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Residential energy use and conservation: Economics and demographics

  • Brounen, Dirk
  • Kok, Nils
  • Quigley, John M.

Energy consumption in the residential sector offers an important opportunity for conserving resources. However, much of the current debate regarding energy efficiency in the housing market focuses on the physical and technical determinants of energy consumption, neglecting the role of the economic behavior of resident households. In this paper, we analyze the extent to which the use of gas and electricity is determined by the technical specifications of the dwelling as compared to the demographic characteristics of the residents. Our analysis is based on a sample of more than 300,000 Dutch homes and their occupants. The results indicate that residential gas consumption is determined principally by structural dwelling characteristics, such as the vintage, building type, and characteristics of the dwelling, while electricity consumption varies more directly with household composition, in particular income and family composition. Combining these results with projections on future economic and demographic trends, we find that, even absent price increases for residential energy, the aging of the population and their increasing wealth will roughly offset improvements in the energy efficiency of the building stock resulting from policy interventions and natural revitalization.

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Article provided by Elsevier in its journal European Economic Review.

Volume (Year): 56 (2012)
Issue (Month): 5 ()
Pages: 931-945

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Handle: RePEc:eee:eecrev:v:56:y:2012:i:5:p:931-945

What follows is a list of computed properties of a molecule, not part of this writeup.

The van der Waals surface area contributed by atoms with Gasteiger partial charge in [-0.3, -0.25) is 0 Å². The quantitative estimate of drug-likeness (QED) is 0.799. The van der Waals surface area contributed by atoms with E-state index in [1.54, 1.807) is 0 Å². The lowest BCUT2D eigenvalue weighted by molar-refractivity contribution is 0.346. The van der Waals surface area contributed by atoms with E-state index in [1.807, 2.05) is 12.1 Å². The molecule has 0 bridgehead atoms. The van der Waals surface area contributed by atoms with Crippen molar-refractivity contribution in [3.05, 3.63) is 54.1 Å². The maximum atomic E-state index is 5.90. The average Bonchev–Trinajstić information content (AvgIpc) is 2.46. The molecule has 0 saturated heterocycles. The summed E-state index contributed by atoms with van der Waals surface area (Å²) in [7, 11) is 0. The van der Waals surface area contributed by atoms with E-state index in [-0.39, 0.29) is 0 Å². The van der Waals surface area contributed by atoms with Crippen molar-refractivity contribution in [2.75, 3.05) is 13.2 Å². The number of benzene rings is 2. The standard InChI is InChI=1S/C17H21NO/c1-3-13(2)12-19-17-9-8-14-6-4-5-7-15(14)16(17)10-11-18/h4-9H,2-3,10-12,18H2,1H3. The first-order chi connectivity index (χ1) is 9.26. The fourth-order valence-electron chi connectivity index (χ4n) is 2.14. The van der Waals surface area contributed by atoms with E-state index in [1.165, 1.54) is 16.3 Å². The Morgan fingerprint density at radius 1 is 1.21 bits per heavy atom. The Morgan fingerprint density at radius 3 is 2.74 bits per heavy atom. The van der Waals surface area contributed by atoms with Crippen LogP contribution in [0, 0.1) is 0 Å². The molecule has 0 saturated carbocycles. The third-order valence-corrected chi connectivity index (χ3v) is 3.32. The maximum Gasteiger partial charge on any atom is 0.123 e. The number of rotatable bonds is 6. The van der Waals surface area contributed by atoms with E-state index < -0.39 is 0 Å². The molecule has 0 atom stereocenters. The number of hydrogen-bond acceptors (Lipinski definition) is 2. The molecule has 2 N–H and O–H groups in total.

Contact details of provider: Web page: http://www.elsevier.com/locate/eer

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  1. Arik Levinson, 2001. "Energy Use By Apartment Tenants When Landlords Pay For Utilities," Working Papers gueconwpa~01-01-09, Georgetown University, Department of Economics.
  2. Train, Kenneth, 1985. "Discount rates in consumers' energy-related decisions: A review of the literature," Energy, Elsevier, vol. 10(12), pages 1243-1253.
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  5. Helena Meier & Katrin Rehdanz, 2008. "Determinants of Residential Space Heating Expenditures in Great Britain," Working Papers FNU-166, Research unit Sustainability and Global Change, Hamburg University, revised Jul 2008.
  6. Piet Eichholtz & Nils Kok & John M. Quigley, 2010. "Doing Well by Doing Good? Green Office Buildings," American Economic Review, American Economic Association, vol. 100(5), pages 2492-2509, December.
  7. Peter C. Reiss & Matthew W. White, 2005. "Household Electricity Demand, Revisited," Review of Economic Studies, Oxford University Press, vol. 72(3), pages 853-883.
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  9. Dora L. Costa & Matthew E. Kahn, 2011. "Electricity Consumption and Durable Housing: Understanding Cohort Effects," NBER Working Papers 16732, National Bureau of Economic Research, Inc.
  10. Brounen, Dirk & Kok, Nils, 2011. "On the economics of energy labels in the housing market," Journal of Environmental Economics and Management, Elsevier, vol. 62(2), pages 166-179, September.
  11. White, Halbert, 1980. "A Heteroskedasticity-Consistent Covariance Matrix Estimator and a Direct Test for Heteroskedasticity," Econometrica, Econometric Society, vol. 48(4), pages 817-38, May.
  12. Wilhite, Harold & Nakagami, Hidetoshi & Masuda, Takashi & Yamaga, Yukiko & Haneda, Hiroshi, 1996. "A cross-cultural analysis of household energy use behaviour in Japan and Norway," Energy Policy, Elsevier, vol. 24(9), pages 795-803, September.
  13. Ian Ayres & Sophie Raseman & Alice Shih, 2009. "Evidence from Two Large Field Experiments that Peer Comparison Feedback Can Reduce Residential Energy Usage," NBER Working Papers 15386, National Bureau of Economic Research, Inc.
  14. Van Raaij, W. Fred & Verhallen, Theo M. M., 1983. "A behavioral model of residential energy use," Journal of Economic Psychology, Elsevier, vol. 3(1), pages 39-63.
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